So it’s safe to say that delinquent loans brought about by coronavirus hardships will not cause a housing market crash in 2021.
The Imbalance Between Housing Supply and Demand Is Here to Stay
Remember, for a housing bubble to burst and a crash to occur, demand for housing needs to swiftly drop as supply continues to increase (among other things).
Learn More: What Could Cause a Real Estate Market Crash?
Currently, demand is very high. The National Association of Realtors (NAR) recently reported that existing home sales jumped 9.4% in September month over month. This was a 21% increase year over year and marked the fourth consecutive month of home sales growth. Additionally, inventory is low. By the end of September, there was only a supply of 2.7 months, a historic low. As a result, prices continue to rise.
Matt Frankel, CFP, personal finance expert, and real estate analyst at Millionacres (The Motley Fool), told Mashvisor that if such conditions were to remain in place, a housing market crash would be unlikely as long as mortgage rates stay low and a COVID-19 vaccine is released, among other factors:
As long as current conditions in the market persist, it should keep prices rising (or at least steady). Inventory of existing homes is at a historically low level in most of the United States, and record-low mortgage rates are making homeownership more attractive for many Americans. In short, there’s a supply and demand imbalance right now that is keeping the market strong.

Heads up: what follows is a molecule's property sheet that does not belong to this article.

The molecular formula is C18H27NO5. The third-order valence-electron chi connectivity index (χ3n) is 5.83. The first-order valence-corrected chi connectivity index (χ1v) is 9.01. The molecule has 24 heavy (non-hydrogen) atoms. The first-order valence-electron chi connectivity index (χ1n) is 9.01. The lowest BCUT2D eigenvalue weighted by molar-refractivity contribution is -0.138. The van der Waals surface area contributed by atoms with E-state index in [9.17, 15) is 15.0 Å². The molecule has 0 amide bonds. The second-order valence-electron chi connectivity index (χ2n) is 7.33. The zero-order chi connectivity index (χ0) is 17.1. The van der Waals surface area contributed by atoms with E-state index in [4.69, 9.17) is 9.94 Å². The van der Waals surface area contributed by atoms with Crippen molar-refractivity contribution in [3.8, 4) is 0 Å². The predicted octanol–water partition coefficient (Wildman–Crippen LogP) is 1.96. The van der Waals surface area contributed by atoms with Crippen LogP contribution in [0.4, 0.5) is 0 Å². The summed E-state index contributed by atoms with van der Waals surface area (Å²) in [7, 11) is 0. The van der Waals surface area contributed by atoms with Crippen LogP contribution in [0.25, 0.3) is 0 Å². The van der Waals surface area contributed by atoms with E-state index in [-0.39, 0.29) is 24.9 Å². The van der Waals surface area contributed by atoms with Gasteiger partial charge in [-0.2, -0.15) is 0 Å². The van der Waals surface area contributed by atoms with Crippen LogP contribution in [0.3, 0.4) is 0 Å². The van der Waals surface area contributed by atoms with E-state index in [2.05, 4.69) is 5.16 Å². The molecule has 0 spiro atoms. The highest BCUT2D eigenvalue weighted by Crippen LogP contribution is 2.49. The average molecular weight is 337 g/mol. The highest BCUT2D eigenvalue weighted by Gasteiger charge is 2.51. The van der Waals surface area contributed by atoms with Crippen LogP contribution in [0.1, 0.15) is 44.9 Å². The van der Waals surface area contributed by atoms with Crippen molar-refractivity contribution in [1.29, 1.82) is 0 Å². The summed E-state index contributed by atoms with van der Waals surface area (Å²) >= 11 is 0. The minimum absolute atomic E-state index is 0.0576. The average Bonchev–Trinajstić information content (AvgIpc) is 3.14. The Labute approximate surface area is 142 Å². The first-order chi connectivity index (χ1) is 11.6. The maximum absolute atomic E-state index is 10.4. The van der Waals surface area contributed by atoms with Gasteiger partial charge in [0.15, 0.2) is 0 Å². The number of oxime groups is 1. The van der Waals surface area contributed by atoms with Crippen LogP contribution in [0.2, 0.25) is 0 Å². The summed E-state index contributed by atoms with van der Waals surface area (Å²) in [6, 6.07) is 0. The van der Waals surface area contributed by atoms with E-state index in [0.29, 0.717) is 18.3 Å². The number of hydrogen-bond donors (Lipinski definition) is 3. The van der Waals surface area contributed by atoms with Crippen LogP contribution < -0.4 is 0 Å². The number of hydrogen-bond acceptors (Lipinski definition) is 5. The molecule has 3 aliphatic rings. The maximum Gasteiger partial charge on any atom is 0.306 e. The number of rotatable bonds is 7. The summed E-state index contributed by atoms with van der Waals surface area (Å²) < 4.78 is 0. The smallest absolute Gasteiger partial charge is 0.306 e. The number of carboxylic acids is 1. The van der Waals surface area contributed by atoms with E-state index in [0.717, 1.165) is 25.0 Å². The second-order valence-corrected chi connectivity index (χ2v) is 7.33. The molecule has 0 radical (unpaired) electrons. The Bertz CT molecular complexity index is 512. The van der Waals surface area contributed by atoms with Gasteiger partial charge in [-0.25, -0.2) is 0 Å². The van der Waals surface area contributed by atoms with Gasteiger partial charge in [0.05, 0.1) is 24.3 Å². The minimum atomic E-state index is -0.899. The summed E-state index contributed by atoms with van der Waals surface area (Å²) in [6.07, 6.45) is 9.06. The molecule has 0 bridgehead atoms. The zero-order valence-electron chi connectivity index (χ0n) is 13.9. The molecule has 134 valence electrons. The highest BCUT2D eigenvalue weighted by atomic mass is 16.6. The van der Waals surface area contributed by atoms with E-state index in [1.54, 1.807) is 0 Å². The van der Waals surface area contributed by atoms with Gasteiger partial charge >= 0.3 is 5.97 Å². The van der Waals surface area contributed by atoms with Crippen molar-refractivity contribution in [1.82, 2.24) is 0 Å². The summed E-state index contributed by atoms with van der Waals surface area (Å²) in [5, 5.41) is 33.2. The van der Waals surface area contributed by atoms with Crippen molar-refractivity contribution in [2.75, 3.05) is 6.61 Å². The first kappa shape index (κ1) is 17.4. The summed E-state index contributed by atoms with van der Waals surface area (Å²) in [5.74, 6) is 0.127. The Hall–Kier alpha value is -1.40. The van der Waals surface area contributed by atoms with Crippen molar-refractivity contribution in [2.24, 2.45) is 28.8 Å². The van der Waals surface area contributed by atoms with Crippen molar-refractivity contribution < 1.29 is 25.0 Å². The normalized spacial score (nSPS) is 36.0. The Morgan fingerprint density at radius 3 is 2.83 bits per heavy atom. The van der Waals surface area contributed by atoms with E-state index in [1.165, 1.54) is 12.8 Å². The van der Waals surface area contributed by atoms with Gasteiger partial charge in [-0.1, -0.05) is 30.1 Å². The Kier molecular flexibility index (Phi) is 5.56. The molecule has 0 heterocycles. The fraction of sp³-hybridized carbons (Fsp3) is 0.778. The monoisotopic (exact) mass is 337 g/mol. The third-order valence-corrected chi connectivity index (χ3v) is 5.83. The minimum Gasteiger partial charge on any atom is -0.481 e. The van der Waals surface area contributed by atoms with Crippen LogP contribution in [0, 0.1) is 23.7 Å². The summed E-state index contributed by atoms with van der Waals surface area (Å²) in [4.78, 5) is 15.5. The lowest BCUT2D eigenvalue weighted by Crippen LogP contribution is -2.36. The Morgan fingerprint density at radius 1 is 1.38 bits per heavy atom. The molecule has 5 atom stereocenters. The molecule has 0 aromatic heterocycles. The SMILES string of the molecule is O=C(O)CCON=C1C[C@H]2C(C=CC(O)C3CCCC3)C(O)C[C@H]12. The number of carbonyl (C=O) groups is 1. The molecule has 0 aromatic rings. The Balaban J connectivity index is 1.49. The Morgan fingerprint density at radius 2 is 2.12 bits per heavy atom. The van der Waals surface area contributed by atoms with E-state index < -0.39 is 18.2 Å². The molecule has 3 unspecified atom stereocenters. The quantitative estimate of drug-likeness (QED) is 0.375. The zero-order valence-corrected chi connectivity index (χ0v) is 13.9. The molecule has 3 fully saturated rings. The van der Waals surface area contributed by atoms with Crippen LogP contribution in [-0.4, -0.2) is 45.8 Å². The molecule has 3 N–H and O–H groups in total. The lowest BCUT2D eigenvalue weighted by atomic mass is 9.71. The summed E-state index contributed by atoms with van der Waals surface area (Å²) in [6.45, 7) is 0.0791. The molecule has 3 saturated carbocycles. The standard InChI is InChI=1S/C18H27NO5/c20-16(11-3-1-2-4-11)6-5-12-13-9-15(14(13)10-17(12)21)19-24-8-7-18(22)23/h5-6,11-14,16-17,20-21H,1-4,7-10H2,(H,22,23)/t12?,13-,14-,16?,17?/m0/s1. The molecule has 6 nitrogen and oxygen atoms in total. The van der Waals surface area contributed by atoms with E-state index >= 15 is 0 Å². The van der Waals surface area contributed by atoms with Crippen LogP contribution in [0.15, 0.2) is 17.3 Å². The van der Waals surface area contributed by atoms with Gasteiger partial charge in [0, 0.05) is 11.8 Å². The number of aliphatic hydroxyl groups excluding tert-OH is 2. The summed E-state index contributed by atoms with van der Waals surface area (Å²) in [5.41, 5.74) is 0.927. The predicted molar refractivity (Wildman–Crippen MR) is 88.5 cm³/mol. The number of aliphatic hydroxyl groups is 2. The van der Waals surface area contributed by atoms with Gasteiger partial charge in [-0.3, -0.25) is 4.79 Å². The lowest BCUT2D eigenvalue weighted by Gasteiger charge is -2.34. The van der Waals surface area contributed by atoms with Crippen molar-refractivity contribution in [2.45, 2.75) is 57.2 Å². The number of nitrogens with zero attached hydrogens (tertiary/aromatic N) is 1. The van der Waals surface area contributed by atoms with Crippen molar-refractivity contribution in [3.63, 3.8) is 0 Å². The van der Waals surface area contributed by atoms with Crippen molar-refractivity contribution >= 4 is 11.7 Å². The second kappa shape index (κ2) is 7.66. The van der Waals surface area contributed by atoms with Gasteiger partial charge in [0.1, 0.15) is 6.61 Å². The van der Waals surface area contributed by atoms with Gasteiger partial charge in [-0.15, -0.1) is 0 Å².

Having said that, there are some key things to watch for that could be signs of trouble. If unemployment stays elevated and further economic stimulus is slow to come, it could hurt demand for homes. If interest rates unexpectedly spike, it could hurt mortgage demand. And if a COVID-19 vaccine is unexpectedly delayed, it could be devastating to the anticipated normalizing of the economy that most experts are expecting next year.
However, I don’t view a housing market crash in 2021 as a particularly likely event. All indicators are that we’ll get the needed fiscal stimulus early in 2021, if not sooner, and that the unemployment rate will continue to fall. And the Federal Reserve has all but committed to keeping benchmark interest rates low for the foreseeable future, which should help keep mortgages cheap. And it still looks like we’ll get a coronavirus vaccine before the end of 2020, which should set the stage for normalization of American life in 2021.
Essentially, the US housing market 2021 will remain a seller’s market and Marina concurs:
I believe we will continue to see a seller’s market going into 2021 if interest rates and housing inventory is kept low.
So, When Will the Housing Market Crash?
It’s hard to say when the next housing market crash will be. But as far as most experts can tell, we know that it won’t happen in 2021. While some local real estate markets may be at higher risk of price drops than others, so far, there are no predictions that prices will crash as they did back in 2008 in any major cities in the US. McBride told Mashvisor:
There will be particular markets that experience price softness as people move out of high-cost, high-tax city centers for more budget-friendly and spacious confines elsewhere. But most markets will continue to be hampered by a lack of supply to meet the housing demand, which at the very least puts a floor under prices.
To learn more about a potential real estate market crash in 2021, watch our video below:
For a look at housing market crash predictions for a few major markets across the US, check out the following:
- 9 California Housing Market Predictions for 2021
- 2021 Las Vegas Real Estate Market Trends to Expect
- Seattle Housing Market Forecast for 2021